Archives for category: Exhibition

by  on Apr 01, 2013

Xiaowei Chen manipulates minute ink lines into vast expanses and surreal scenery. Chen’s solo exhibition, “Above and Beyond the Clouds,” curated by Jiankun Xie at the Research House for Asian Art in Bridgeport, Chicago, literally revolves around her vast and exquisite drawing, Detached Clouds (1.2m. x 32 m.), which spreads almost the entire length of the gallery. The drawing serves as the focal point of the exhibition with her smaller artworks around the periphery of the space.

Xiaowei Chen, Thinking Balance, ink on paper, 15″ x 15″, 2008 (Image courtesy of Jiancun Xie)

In Detached Clouds, Chen used layers of super-fine ink lines and colored pencil on white fabric to detail the space before, between, and amongst the clouds. Beginning with an immense cascade of ice, the work melds into the sea, an expanse of mountains, and a landfill, and then eventually becomes the abyss of space that exists beyond the earth’s surface. This space is at least one-third of the drawing, a striking expanse of textures and patterns one encounters when she takes flight. As the eye moves up the fabric, the artwork gracefully extends from the floor toward the ceiling. As the abyss preceding the sky lightens, delicate bright sky-blue lines work into the fabric, eventually becoming a saturated layering of the color. This work is grand both from afar and up-close, guiding the viewer to the sky.

The distinct mark making in Detached Clouds also composes Chen’s nine-panel work, Comet in the Night  (12 in. x 12 in. each), and her large-scale works Halo I, Halo II and Halo III. Though precision remains key, Chen’s line drawings such as Anatomy of a Cloud9 Months and 10 Days, and Viewing maintain intricate use of line. Instead of creating depth with texture, Chen draws fantastic dream-like imagery and gnarly organic shapes twisting into each other that, because of the acute detail, provide an optical puzzle for both the mind and eye.

“Above and Beyond the Clouds” closes April 5, 2013. 

For Immediate Release

Curator/Contact: Ross Jordan,


A group exhibition at Co-Prosperity Sphere featuring:
Patrick Lichty
Wang Ye-Feng
Xie Jiankun
Jihoon Yoo

Opening reception:
Friday, July 13,  8:30 (sunset)

Co-Prosperity Sphere, Bridgeport
3219-21 South Morgan Street Chicago Illinois, 60608

Chicago-July 2012. What you don’t see, you get anyway.  An exhibition that reveals the paradoxes and uses of vision In/Visible opens at sunset (8:30pm) on Friday July 13 at Co-Prosperity Sphere,  The exhibition brings together artists Patrick Lichty, Wang Ye-Feng, Xie Jiankun, and Jihoon Yoo. Consisting of interactive animation, virtual “happenings,” augmented reality installation,and  haunting photography the exhibition presents artworks that crisscross the line between the virtual and the real and challenges the notion of what it means to see in the digital age.

Patrick Lichty, known for his work as the 3D animator member of the activist group, The Yes Men, uses technology (Augmented Reality) that allows him to install sculpture anywhere. A project that is in collaboration with Mark Skawarek, the installation augments the exhibition space and reveals the invisible information universe in the surrounding neighborhood, changing the reality we see through our own eyes.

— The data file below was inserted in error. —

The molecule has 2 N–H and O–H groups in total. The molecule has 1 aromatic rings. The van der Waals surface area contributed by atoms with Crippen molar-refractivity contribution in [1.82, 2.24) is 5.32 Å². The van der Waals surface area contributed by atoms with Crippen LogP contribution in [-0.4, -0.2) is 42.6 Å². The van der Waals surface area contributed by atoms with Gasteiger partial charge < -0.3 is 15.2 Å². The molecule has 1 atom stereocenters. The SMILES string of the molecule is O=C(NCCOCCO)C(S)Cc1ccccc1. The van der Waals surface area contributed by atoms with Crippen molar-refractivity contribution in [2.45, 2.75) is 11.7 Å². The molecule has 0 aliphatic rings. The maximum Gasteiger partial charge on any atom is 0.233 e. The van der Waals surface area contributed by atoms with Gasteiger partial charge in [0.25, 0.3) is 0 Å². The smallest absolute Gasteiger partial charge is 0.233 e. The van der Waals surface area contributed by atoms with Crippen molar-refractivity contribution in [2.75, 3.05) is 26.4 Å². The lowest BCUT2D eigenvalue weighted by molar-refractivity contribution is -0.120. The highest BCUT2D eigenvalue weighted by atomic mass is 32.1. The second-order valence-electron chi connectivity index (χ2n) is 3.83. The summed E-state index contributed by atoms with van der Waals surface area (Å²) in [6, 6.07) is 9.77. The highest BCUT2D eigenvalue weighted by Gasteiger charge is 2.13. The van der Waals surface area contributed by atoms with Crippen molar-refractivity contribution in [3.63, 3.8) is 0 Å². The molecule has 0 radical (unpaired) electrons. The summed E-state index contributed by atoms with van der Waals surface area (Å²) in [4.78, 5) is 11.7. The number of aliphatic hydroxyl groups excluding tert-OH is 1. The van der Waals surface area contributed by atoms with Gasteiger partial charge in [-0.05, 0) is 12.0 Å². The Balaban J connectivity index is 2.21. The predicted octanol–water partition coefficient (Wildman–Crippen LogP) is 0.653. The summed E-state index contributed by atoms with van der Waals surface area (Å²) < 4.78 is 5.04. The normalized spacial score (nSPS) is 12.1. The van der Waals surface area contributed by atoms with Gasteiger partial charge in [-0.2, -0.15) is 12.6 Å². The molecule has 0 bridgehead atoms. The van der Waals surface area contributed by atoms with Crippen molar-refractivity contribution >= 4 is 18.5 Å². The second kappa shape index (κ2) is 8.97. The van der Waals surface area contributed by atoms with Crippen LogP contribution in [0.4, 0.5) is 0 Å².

Wang Ye-Feng confronts the political propaganda in a multi-screen installation that mixes babies and military weapons. Delightfully disturbing, the projected images respond to viewers movements illustrating how our bodies, via our eyes, are implicated in nationalistic images.

Xie Jiankun’s quiet photographs of landscapes are barely visible.  Each image is punctuated by a bead of white light in a shadowy darkness that is zipping by. Viewing the photographs is a slow process of letting your eyes adjust to reveal the layered images.

Jihoon Yoo melts metallic digital bodies into each other. An intimate closeness and cold isolation is revealed all at once as one body conflates into another on a digital stage space. The video images are a theater of impossible bodies that speak to human relationships in a digital landscape that is all around us.

This project is supported by a Community Arts Assistance Program grant from the City of Chicago Department of Cultural Affairs and Special Events and Illinois Art Council, a state agency.


In/Visible opens at sunset (8:30pm) on Friday, July 13 at Co-Prosperity Sphere and will be on view from July 13th through July 25.  In/Visible is curated by Ross Jordan. Co-Prosperity is located in Bridgeport at 3219-21 South Morgan Street Chicago Illinois, 60608.  The Co-Prosperity Sphere (C-PS) is an experimental cultural center presenting a public platform for art and ideas and an advocate for emerging art in all its forms.  Visit to find out more.


Hua Jin – My Big Family


April 20 – June 10, 2012 

Opening Reception: Thursday April 19, 7–9 pm


Richmond Art Gallery

7700 Minoru Gate
Richmond, BC, V6Y 1R9, Canada
Geo location: N49º 9.7766’ W123’ 8.5471


Emerging artist Hua Jin explores issued relating to China’s one-child-per-family policy and economics. Employing photography and video, Jin documents and reflects on her personal experience as the first generation of ‘only’ child families and explores how this policy affects families, communities and the country.An accompanying community project component invites all families in Richmond to bring in a framed family photograph/portrait to create the exhibition for Gallery 3. All pictures will be hung in the Gallery, and participating family names will be put into a draw for a new family portrait to be taken by the artist, Hua Jin.

The exhibition provides opportunities for the community to have conversations about their own experiences and views on these and related issues through Gallery organized discussions.